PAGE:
Monday, February 13, 2012

Dubiously Blind

I think this chapter rocked. It outright pisses on the invisible hand as being the model humans should prescribe too while also supporting its sound theoretical value. Most the posts I have read so far denounce him and funnel a lot of “ no this is totally wrong” backlash, but I think they are trying to apply his insights to a Adam Smith perfect society in which people will always end up at the best possible solutions through pure unbridled markets. Adam Smith’s ideas flat don’t work in the real world. I feel Frank touches on a lot of good points that individual utility functions are not always best for the community as a whole and I think many who read this missed that. They only seemed to read “ The invisible hand is wrong” and “ Individual wants and needs are below the needs of the group” which I think would piss off any pure economist. I mean , what economist would dare say that pure competition and the invisible hand are incorrect statements? It shatter the belief of economic heaven where all suppliers meet consumers demand at the most efficient level possible, in an ethical and timely manner, and that barriers to entry and exit are nonexistent. I don’t believe in economic heaven, call me an agnostic. I don’t think it will ever happen for the same reason I feel no market will ever be at true equilibrium. Why? Because humans are imperfect and so are the systems we create. Frank does a wonderful job showing that individuals want things that ultimately have no benefit, due to willful insanity. He doesn’t say peoples utility functions are nessicarily wrong, but he does say that they can logically unsound and have a habit of not always being for the greater good. Personally I am a greater good guy, I think if more individuals got together and promoted the general welfare ( Constitutional Reference) mabey it would create a society in which economic priciples are harnessed to generate superior utility on an aggregate level. That is why I believe our nation is the best in the world, and quite frankly it is. With the worlds largest economy, military, and sphere of political influence it is no wonder why even the countries that despise us still envy our success and regaurd our nation as the land of opportunity. I am amused , for the reaction to this chapter is as expected. I feel like Democritus when he affirmed Pythagoras’s theory that the earth was round, not flat, and that to be flat was simply illogical and dubiously blind.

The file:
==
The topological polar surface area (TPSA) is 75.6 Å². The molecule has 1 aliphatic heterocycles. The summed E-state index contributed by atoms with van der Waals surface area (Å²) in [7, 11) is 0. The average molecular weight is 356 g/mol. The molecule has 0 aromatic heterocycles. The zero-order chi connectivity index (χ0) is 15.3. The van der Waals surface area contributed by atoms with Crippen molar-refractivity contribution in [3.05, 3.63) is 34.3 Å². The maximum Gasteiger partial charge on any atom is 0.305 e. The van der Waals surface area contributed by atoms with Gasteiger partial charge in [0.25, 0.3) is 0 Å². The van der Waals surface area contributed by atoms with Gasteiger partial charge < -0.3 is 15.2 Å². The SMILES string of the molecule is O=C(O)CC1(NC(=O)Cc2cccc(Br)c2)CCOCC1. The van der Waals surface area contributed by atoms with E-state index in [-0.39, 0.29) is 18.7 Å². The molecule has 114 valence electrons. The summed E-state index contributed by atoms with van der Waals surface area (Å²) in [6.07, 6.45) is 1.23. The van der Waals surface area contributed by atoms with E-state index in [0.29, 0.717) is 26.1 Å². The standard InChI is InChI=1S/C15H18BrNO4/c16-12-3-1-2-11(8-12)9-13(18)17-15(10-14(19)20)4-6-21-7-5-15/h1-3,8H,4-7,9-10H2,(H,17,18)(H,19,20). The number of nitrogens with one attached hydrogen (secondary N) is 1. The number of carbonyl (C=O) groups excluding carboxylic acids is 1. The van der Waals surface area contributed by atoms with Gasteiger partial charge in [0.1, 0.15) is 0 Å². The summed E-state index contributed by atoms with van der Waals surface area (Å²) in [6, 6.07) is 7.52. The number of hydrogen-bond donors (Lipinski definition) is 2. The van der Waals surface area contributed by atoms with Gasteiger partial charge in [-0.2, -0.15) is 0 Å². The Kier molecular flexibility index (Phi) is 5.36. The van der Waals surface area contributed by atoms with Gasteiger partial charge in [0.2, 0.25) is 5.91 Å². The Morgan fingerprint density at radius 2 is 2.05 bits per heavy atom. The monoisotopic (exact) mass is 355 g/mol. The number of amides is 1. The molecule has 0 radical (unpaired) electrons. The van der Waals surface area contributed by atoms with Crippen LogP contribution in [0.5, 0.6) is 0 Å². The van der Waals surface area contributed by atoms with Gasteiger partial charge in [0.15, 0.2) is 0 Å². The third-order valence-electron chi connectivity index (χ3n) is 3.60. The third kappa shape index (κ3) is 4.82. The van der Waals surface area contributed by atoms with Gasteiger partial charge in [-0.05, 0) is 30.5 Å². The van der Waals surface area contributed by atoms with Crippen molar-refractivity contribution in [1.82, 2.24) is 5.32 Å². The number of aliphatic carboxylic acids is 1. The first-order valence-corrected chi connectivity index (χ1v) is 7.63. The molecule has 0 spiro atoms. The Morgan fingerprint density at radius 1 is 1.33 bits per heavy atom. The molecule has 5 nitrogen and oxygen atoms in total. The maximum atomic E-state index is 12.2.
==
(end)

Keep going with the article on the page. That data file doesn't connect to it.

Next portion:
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9 comments:

  1. I think most people are responding to what Frank has to say with legitimate arguments not simply reacting to what Frank has to say about Adam Smith. Frank also isn't saying that Smith's ideas "flat don't work in the real world." In fact, we can see that they do. But Smith didn't make the market, he attempted to observe it as it is. That is the beauty of the market, it isn't any one person's creation. It is the emergent behavior of individuals pursuing their rational self interest. No, it isn't perfect always. But what is the alternative? A planned economy, even in moderation, cannot possibly account for everyone's needs and allocate resources appropriately.

    I see some conflicting ideas in what you are saying. You say Frank points out flaws in the invisible hand "while also supporting its sound theoretical value" but then you say it flat out doesnt work. Do you believe in those economic principles or not? To what degree? Also, what is this "general welfare?" How can I get some?

    Just some things I noticed.

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  2. Well to get general welfare , you need it. Any federal school funding you see people get , early childhood education provided to those who cannot afford it , food stamps for t hose who cannot practically afford to eat every month, ect.